Preservation windows are marketed as some of the best vinyl windows on the market. Do they live up to the hype? We’ll see as we take a look at this review of Preservation windows.
First off, Preservation windows are manufactured by Associated Materials out of Ohio. Associated Materials is the parent company of several window brands including Alside, Gentek, Revere and Alpine. They bill the Preservation windows as their top of the line offering so let’s see what we can find out.
The first thing you’ll notice if you get a quote for Preservation windows is that they are often sold by companies that use high pressure sales tactics. This is not always the case, but it is common so beware.
Next, let’s take a look at the positives:
- Preservation windows come standard with the upgraded block and tackle balance mechanism which provides for durable window that is easy to operate.
- Preservation windows are also available with a wide range of options including exterior colors and stained glass.
- Standard BetterView screens which allow more light to pass through than typical window screens.
These are all great features, but there isn’t really anything remarkable here.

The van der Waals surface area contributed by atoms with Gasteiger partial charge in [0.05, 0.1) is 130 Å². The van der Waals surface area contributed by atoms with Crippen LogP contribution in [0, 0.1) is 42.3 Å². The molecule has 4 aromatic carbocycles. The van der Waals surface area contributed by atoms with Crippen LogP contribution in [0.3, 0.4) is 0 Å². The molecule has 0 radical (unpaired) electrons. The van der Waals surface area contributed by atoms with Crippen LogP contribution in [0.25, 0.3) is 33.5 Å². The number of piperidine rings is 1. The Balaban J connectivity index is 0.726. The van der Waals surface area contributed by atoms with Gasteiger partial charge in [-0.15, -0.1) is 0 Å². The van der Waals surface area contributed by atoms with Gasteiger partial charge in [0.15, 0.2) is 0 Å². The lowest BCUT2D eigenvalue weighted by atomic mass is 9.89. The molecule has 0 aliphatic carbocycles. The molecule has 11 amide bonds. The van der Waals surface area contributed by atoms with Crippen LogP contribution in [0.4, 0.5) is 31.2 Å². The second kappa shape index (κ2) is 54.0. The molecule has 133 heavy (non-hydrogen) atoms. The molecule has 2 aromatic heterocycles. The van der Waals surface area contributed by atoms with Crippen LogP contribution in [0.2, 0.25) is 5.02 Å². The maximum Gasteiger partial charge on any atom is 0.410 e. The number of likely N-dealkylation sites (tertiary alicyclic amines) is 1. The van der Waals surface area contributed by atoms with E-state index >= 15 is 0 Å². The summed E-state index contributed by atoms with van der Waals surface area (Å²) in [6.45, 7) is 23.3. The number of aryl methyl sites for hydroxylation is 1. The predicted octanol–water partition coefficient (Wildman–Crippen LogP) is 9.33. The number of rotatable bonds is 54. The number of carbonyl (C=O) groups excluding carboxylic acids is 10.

What do Preservation windows cost?
This is where your flirtation with Preservation windows might end. As we’ve said many times the retail pricing of replacement windows is set by the local dealer and it will vary widely so your milage may vary, but the price of Preservations windows is usually HIGH.
There are companies selling these windows everyday for $800-$1000 per window and there really isn’t anything about them that makes them worth that kind of money. If you can get these windows in the $300-$400 range without too much hassle you might have yourself a fair deal.
What about Preservation windows ratings?
You’re probably seeing a common theme developing here and it’s going to continue when we look at the ratings. The ratings for the different glass options are perfectly good, but there is nothing remarkable about them.
U-Factors in the range of 0.28 to 0.17 are typical across almost all high quality replacement windows.
What’s the bottom line?
Well, these are fine products. They seem to have fine quality and they have all of the usual options. What turned us off was the price. With companies selling this as “the greatest window ever produced by mankind” you’d think it would mow the lawn and watch the kids, but at the end of the day it’s just a pretty decent window. If you can get one for a good price without too much hassle it’s a fine product, but there is certainly no reason to pay more for this product than any other comparable replacement window.